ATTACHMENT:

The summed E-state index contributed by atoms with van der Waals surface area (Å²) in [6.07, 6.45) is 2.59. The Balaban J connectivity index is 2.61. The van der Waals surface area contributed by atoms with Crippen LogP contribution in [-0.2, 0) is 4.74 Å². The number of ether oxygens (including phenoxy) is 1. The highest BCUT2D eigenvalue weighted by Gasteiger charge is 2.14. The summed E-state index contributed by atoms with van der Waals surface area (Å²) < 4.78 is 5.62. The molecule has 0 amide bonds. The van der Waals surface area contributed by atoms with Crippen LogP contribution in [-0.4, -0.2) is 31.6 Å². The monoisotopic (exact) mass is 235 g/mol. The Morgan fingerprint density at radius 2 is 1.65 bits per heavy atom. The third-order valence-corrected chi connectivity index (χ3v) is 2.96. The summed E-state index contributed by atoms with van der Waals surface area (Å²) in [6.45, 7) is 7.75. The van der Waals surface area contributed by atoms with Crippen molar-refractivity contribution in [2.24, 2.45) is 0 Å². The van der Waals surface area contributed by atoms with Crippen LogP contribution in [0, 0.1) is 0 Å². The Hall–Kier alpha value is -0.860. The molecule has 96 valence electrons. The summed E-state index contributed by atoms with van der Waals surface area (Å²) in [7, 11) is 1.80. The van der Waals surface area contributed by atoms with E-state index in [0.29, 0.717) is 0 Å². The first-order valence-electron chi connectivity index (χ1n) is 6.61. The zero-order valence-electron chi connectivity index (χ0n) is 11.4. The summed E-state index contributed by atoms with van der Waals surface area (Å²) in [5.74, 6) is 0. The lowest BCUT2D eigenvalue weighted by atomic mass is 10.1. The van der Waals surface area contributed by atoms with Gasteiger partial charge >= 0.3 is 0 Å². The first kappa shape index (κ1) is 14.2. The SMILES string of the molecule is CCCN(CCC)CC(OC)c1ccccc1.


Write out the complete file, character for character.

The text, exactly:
The summed E-state index contributed by atoms with van der Waals surface area (Å²) in [6.07, 6.45) is 2.59. The Balaban J connectivity index is 2.61. The van der Waals surface area contributed by atoms with Crippen LogP contribution in [-0.2, 0) is 4.74 Å². The number of ether oxygens (including phenoxy) is 1. The highest BCUT2D eigenvalue weighted by Gasteiger charge is 2.14. The summed E-state index contributed by atoms with van der Waals surface area (Å²) < 4.78 is 5.62. The molecule has 0 amide bonds. The van der Waals surface area contributed by atoms with Crippen LogP contribution in [-0.4, -0.2) is 31.6 Å². The monoisotopic (exact) mass is 235 g/mol. The Morgan fingerprint density at radius 2 is 1.65 bits per heavy atom. The third-order valence-corrected chi connectivity index (χ3v) is 2.96. The summed E-state index contributed by atoms with van der Waals surface area (Å²) in [6.45, 7) is 7.75. The van der Waals surface area contributed by atoms with Crippen molar-refractivity contribution in [2.24, 2.45) is 0 Å². The van der Waals surface area contributed by atoms with Crippen LogP contribution in [0, 0.1) is 0 Å². The Hall–Kier alpha value is -0.860. The molecule has 96 valence electrons. The summed E-state index contributed by atoms with van der Waals surface area (Å²) in [7, 11) is 1.80. The van der Waals surface area contributed by atoms with E-state index in [0.29, 0.717) is 0 Å². The first-order valence-electron chi connectivity index (χ1n) is 6.61. The zero-order valence-electron chi connectivity index (χ0n) is 11.4. The summed E-state index contributed by atoms with van der Waals surface area (Å²) in [5.74, 6) is 0. The lowest BCUT2D eigenvalue weighted by atomic mass is 10.1. The van der Waals surface area contributed by atoms with Gasteiger partial charge >= 0.3 is 0 Å². The first kappa shape index (κ1) is 14.2. The SMILES string of the molecule is CCCN(CCC)CC(OC)c1ccccc1.